Global food production, as it is today, is not possible without pollinators such as the honey bee. It is therefore alarming that honey bee populations across the world have seen increased mortality rates in the last few decades. The challenges facing the honey bee calls into question the future of our food supply. Beside various infectious diseases, Varroa destructor is one of the main culprits leading to increased rates of honey bee mortality. Varroa destructor is a parasitic mite which strongly depends on honey bee brood for reproduction and can wipe out entire colonies. However, climate variability may also importantly influence honey bee breeding cycles and bee mortality rates. Persistent weather events affects vegetation and hence foraging possibilities for honey bees. This study first defines critical statistical relationships between key climate indicators (e.g., precipitation and temperature) and bee mortality rates across Austria, using 6 consecutive years of data. Next, these leading indicators, as they vary in space and time, are used to build a statistical model to predict bee mortality rates and the respective number of colonies affected. Using leave-one-out cross validation, the model reduces the Root Mean Square Error (RMSE) by 21% with respect to predictions made with the mean mortality rate and the number of colonies. Furthermore, a Monte Carlo test is used to establish that the model's predictions are statistically significant at the 99.9% confidence level. These results highlight the influence of climate variables on honey bee populations, although variability in climate, by itself, cannot fully explain colony losses. This study was funded by the Austrian project 'Zukunft Biene'.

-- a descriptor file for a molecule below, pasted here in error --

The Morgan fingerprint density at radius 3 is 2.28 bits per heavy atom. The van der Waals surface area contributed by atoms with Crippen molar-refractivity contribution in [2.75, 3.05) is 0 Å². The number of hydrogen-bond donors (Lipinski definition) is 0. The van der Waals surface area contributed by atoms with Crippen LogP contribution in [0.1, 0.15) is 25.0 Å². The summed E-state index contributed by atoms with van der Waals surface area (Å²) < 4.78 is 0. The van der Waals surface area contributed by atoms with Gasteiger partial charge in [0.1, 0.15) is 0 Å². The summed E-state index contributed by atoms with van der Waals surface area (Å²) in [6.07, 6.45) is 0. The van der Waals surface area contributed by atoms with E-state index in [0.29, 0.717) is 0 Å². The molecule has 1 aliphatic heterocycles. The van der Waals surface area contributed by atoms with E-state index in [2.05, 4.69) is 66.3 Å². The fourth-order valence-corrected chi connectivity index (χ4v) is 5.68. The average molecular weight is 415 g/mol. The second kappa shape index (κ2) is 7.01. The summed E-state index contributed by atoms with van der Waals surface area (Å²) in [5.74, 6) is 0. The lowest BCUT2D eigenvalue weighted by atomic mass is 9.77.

9. 48. annual symposium of the Austrian Physical Society

    International Nuclear Information System (INIS)

    This volume contains short communications of lectures and posters of the 48th Symposium of the Austrian Physical Society which had been held at the University of Graz (Austria) in 1998. The following topics are included: atomic physics, molecular physics, plasma physics, solid state physics, nuclear and particle physics, polymer physics, biophysics, environmental physics, quantum electronics and quantum optics. (Suda)

  10. English, French, Spanish, Italian, Portuguese? Code Choice and Austrian Export

    Science.gov (United States)

    Lavric, Eva; Back, Bernhard

    2009-01-01

    This article deals with how "export oriented Austrian companies effect code choice in their business relationships with customers from Romance language speaking countries". The focus lies on the most widespread Romance languages, therefore on French, Spanish, Italian and Portuguese speaking customers.The question of code choice in export should be…